Skip to main content
Press Release

Former RMBS Trader Sentenced to 2 Years in Prison, Fined $2 Million, for Securities Fraud

For Immediate Release
U.S. Attorney's Office, District of Connecticut

Deirdre M. Daly, United States Attorney for the District of Connecticut, Christy Goldsmith Romero, Special Inspector General for the Troubled Asset Relief Program (SIGTARP), and Patricia M. Ferrick, Special Agent in Charge of the New Haven Division of the Federal Bureau of Investigation, announced that JESSE C. LITVAK, 42, of Boca Raton, Fla., was sentenced today by Chief U.S. District Judge Janet C. Hall in New Haven to 24 months of imprisonment, followed by three years of supervised release, for engaging in fraudulent residential mortgage-backed securities (RMBS) trades. Chief Judge Hall also ordered LITVAK to pay a $2 million fine.

“This sentence sends an unequivocal message that fraud in the residential mortgage backed securities trading market will be met with serious punishment,” said U.S. Attorney Daly. “Jesse Litvak took advantage of his victims through his repeated and brazen lies, and as the Court correctly found, Litvak’s lies led to more than $6 million in unearned profits for his employer. Simply put, Litvak lied to investors to cheat them and make more money for himself. This has been a demanding and lengthy prosecution. I thank our prosecutors and the SIGTARP and FBI agents for their tireless professionalism throughout this case. Our criminal investigations of individuals and institutions involved in fraudulent RMBS trading activities remain active and ongoing.”

“Today former Jefferies trader Jesse Litvak was sentenced to federal prison for lying to customers about the prices of residential mortgage backed securities to criminally enrich his firm’s profit and his bonus based on the profit,” said Christy Goldsmith Romero, Special Inspector General for TARP. “This fraudulent pursuit of profit victimized customers including a fund trading with taxpayer dollars – part of a TARP program that unlocked frozen credit markets during the crisis. Despite making more than $15 million in four years, Litvak was motivated by greed to lie in 76 trades with 35 victims. Now Litvak has faced justice for his crimes. Since his arrest by SIGTARP special agents, broker dealers have changed their sale practices to prevent this type of fraud. SIGTARP commends U.S. Attorney Daly and prosecutors Jonathan Francis, Heather Cherry and William Nardini and for fighting crime in the residential mortgage backed securities market.”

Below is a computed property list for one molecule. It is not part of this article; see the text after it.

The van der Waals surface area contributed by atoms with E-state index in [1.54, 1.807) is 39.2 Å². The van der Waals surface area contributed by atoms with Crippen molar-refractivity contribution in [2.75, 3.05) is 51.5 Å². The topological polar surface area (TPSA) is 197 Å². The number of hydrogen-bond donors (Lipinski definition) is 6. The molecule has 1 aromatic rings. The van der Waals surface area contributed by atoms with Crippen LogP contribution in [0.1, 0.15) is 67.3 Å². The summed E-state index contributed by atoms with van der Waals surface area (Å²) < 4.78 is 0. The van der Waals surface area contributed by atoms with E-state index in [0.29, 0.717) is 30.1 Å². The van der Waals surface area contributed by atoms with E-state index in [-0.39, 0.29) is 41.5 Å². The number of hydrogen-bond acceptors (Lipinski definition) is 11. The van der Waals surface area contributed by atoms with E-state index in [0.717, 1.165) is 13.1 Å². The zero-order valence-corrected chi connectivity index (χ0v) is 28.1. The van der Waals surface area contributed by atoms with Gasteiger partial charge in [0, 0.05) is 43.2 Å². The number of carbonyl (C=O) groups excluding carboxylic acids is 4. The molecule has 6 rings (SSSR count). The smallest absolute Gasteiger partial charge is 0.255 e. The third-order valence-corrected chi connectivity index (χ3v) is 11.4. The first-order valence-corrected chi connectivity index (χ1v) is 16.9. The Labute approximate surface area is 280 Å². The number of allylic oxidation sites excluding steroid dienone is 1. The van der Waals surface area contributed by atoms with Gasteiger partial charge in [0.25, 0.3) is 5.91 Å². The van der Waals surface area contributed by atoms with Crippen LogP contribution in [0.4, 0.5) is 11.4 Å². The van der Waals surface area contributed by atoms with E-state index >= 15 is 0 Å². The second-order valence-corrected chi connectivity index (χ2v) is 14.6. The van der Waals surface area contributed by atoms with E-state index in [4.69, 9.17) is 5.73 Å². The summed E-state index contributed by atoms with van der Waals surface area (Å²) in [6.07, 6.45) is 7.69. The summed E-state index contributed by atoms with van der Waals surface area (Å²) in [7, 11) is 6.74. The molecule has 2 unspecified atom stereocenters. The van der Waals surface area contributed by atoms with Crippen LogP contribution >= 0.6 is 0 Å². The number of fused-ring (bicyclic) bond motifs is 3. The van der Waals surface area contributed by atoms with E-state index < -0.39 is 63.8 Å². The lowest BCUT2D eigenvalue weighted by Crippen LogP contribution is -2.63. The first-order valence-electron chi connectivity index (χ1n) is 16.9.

“The prison term imposed today serves as another example that justice prevails over greed, deceit and criminal behavior,” said FBI Special Agent in Charge Ferrick.

On January 27, 2017, a jury found LITVAK guilty of one count of securities fraud. According to the evidence introduced during the trial, in response to the 2008 financial collapse, the U.S. Department of Treasury introduced the Legacy Securities Public-Private Investment Program (PPIP), and used billions of dollars of bailout money from the Troubled Asset Relief Program (TARP) to restart the trading markets for many troubled securities, including certain kinds of RMBS. The program created nine PPIP funds, and more than 100 firms applied to manage the funds.

LITVAK was a senior trader and managing director at Jefferies & Co, Inc. (“Jefferies”), a global securities and investment banking firm headquartered in New York. Jefferies also had a trading floor in Stamford, Conn., where LITVAK and other members of its Mortgage and Asset-Backed Securities trading group worked.

The jury found that LITVAK engaged in a scheme to defraud. As a broker-dealer, only LITVAK – not the bond seller or buyer – knew the selling and asking prices of the parties. LITVAK exploited this information by misrepresenting to his PPIP fund victim the price Jefferies paid for a RMBS bond in order to increase Jefferies’ profit on the trade.

LITVAK has been released on bond since his arrest on January 28, 2013.

On March 7, 2014, LITVAK was convicted after trial of 10 counts of securities fraud, one count of TARP fraud and three counts of making false statements to the government. Chief Judge Hall subsequently sentenced him to 24 months of imprisonment and a fine of $1.7 million. LITVAK appealed his conviction and, on December 8, 2015, the U.S. Court of Appeals for the Second Circuit reversed the judgment of conviction as to the TARP fraud and making false statement charges, and remanded the matter for a new trial on the securities fraud charges.

The investigation of this matter revealed that members of Jefferies’ management in the fixed income division became aware that Jefferies employees were making misrepresentations to customers and did nothing to stop it. Jefferies has cooperated with the federal criminal investigation and paid a total penalty of $25 million as part of a non-prosecution agreement with the government. The penalty included up to $11 million in restitution to victims and up to a $4,200,402 penalty to the U.S. Securities and Exchange Commission (SEC). Jefferies also addressed deficiencies in the compliance and ethics practices and policies of its Mortgage and Asset-Backed Securities Trading group. These measures included Jefferies’ agreement to retain an Independent Compliance Consultant to conduct a review of Jefferies’ policies and procedures for detecting and preventing fraud in connection with the purchase or sale of RMBS.

This matter was investigated by SIGTARP and the Federal Bureau of Investigation. The case was prosecuted by Assistant U.S. Attorneys Jonathan Francis, Heather Cherry and William Nardini.

Updated April 26, 2017

Financial Fraud
Securities, Commodities, & Investment Fraud